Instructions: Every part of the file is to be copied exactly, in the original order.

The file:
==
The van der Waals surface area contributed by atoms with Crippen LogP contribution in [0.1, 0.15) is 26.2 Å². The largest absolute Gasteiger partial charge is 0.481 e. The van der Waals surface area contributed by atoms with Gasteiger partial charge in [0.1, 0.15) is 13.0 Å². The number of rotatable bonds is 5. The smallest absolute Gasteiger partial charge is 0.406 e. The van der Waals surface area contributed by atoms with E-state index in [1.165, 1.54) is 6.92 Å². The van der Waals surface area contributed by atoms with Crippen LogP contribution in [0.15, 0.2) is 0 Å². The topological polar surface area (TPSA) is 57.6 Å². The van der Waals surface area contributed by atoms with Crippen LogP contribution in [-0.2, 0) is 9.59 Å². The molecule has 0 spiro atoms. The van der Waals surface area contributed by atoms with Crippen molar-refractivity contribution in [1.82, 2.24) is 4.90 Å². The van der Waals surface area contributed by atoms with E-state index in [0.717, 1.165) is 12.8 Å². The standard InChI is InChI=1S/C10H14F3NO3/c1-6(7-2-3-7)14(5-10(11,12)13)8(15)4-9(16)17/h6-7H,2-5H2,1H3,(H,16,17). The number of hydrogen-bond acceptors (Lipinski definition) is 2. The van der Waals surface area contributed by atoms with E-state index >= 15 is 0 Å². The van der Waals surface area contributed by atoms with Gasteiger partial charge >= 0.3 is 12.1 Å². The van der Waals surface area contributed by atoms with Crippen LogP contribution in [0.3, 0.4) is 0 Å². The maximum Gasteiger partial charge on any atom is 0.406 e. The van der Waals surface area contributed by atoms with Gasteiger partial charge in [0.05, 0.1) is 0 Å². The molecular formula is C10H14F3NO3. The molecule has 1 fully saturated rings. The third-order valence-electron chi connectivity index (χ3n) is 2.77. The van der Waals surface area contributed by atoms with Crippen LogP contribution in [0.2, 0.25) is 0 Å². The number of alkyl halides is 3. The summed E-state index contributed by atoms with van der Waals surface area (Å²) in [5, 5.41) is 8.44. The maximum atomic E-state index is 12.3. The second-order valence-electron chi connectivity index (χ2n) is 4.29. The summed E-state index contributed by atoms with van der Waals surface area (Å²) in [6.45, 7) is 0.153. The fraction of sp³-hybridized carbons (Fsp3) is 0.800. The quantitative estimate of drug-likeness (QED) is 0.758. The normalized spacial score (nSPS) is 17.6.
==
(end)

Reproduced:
The van der Waals surface area contributed by atoms with Crippen LogP contribution in [0.1, 0.15) is 26.2 Å². The largest absolute Gasteiger partial charge is 0.481 e. The van der Waals surface area contributed by atoms with Gasteiger partial charge in [0.1, 0.15) is 13.0 Å². The number of rotatable bonds is 5. The smallest absolute Gasteiger partial charge is 0.406 e. The van der Waals surface area contributed by atoms with E-state index in [1.165, 1.54) is 6.92 Å². The van der Waals surface area contributed by atoms with Crippen LogP contribution in [0.15, 0.2) is 0 Å². The topological polar surface area (TPSA) is 57.6 Å². The van der Waals surface area contributed by atoms with Crippen LogP contribution in [-0.2, 0) is 9.59 Å². The molecule has 0 spiro atoms. The van der Waals surface area contributed by atoms with Crippen molar-refractivity contribution in [1.82, 2.24) is 4.90 Å². The van der Waals surface area contributed by atoms with E-state index in [0.717, 1.165) is 12.8 Å². The standard InChI is InChI=1S/C10H14F3NO3/c1-6(7-2-3-7)14(5-10(11,12)13)8(15)4-9(16)17/h6-7H,2-5H2,1H3,(H,16,17). The number of hydrogen-bond acceptors (Lipinski definition) is 2. The van der Waals surface area contributed by atoms with E-state index >= 15 is 0 Å². The van der Waals surface area contributed by atoms with Gasteiger partial charge >= 0.3 is 12.1 Å². The van der Waals surface area contributed by atoms with Crippen LogP contribution in [0.3, 0.4) is 0 Å². The maximum Gasteiger partial charge on any atom is 0.406 e. The van der Waals surface area contributed by atoms with Gasteiger partial charge in [0.05, 0.1) is 0 Å². The molecular formula is C10H14F3NO3. The molecule has 1 fully saturated rings. The third-order valence-electron chi connectivity index (χ3n) is 2.77. The van der Waals surface area contributed by atoms with Crippen LogP contribution in [0.2, 0.25) is 0 Å². The number of alkyl halides is 3. The summed E-state index contributed by atoms with van der Waals surface area (Å²) in [5, 5.41) is 8.44. The maximum atomic E-state index is 12.3. The second-order valence-electron chi connectivity index (χ2n) is 4.29. The summed E-state index contributed by atoms with van der Waals surface area (Å²) in [6.45, 7) is 0.153. The fraction of sp³-hybridized carbons (Fsp3) is 0.800. The quantitative estimate of drug-likeness (QED) is 0.758. The normalized spacial score (nSPS) is 17.6.